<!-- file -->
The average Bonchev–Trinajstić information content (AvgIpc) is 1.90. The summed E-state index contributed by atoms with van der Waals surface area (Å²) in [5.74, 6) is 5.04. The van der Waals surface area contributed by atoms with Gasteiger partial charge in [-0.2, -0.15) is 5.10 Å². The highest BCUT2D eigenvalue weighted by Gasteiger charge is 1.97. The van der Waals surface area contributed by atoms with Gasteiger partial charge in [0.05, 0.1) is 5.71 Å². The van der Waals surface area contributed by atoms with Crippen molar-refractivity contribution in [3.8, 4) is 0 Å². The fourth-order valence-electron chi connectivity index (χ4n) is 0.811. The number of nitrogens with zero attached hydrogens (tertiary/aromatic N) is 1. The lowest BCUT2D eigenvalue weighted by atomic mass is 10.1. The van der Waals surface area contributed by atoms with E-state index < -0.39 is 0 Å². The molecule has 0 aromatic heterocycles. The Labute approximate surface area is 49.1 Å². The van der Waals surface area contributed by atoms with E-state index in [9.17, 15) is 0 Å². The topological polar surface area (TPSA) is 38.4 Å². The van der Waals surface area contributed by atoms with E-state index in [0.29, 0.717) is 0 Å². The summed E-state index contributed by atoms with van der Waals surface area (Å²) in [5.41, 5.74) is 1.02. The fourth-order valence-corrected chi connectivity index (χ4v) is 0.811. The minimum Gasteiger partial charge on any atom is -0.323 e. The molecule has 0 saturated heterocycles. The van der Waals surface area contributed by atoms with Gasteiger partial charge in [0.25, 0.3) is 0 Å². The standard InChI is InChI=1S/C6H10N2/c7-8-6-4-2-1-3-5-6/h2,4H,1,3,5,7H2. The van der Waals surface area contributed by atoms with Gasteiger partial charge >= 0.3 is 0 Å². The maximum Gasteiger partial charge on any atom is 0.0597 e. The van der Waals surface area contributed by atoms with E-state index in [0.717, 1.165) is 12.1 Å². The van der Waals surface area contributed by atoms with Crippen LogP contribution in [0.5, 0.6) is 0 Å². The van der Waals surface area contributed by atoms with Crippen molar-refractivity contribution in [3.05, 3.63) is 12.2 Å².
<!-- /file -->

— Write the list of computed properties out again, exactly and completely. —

The average Bonchev–Trinajstić information content (AvgIpc) is 1.90. The summed E-state index contributed by atoms with van der Waals surface area (Å²) in [5.74, 6) is 5.04. The van der Waals surface area contributed by atoms with Gasteiger partial charge in [-0.2, -0.15) is 5.10 Å². The highest BCUT2D eigenvalue weighted by Gasteiger charge is 1.97. The van der Waals surface area contributed by atoms with Gasteiger partial charge in [0.05, 0.1) is 5.71 Å². The van der Waals surface area contributed by atoms with Crippen molar-refractivity contribution in [3.8, 4) is 0 Å². The fourth-order valence-electron chi connectivity index (χ4n) is 0.811. The number of nitrogens with zero attached hydrogens (tertiary/aromatic N) is 1. The lowest BCUT2D eigenvalue weighted by atomic mass is 10.1. The van der Waals surface area contributed by atoms with E-state index < -0.39 is 0 Å². The molecule has 0 aromatic heterocycles. The Labute approximate surface area is 49.1 Å². The van der Waals surface area contributed by atoms with E-state index in [9.17, 15) is 0 Å². The topological polar surface area (TPSA) is 38.4 Å². The van der Waals surface area contributed by atoms with E-state index in [0.29, 0.717) is 0 Å². The summed E-state index contributed by atoms with van der Waals surface area (Å²) in [5.41, 5.74) is 1.02. The fourth-order valence-corrected chi connectivity index (χ4v) is 0.811. The minimum Gasteiger partial charge on any atom is -0.323 e. The molecule has 0 saturated heterocycles. The van der Waals surface area contributed by atoms with Gasteiger partial charge in [0.25, 0.3) is 0 Å². The standard InChI is InChI=1S/C6H10N2/c7-8-6-4-2-1-3-5-6/h2,4H,1,3,5,7H2. The van der Waals surface area contributed by atoms with Gasteiger partial charge >= 0.3 is 0 Å². The maximum Gasteiger partial charge on any atom is 0.0597 e. The van der Waals surface area contributed by atoms with E-state index in [0.717, 1.165) is 12.1 Å². The van der Waals surface area contributed by atoms with Crippen LogP contribution in [0.5, 0.6) is 0 Å². The van der Waals surface area contributed by atoms with Crippen molar-refractivity contribution in [3.05, 3.63) is 12.2 Å².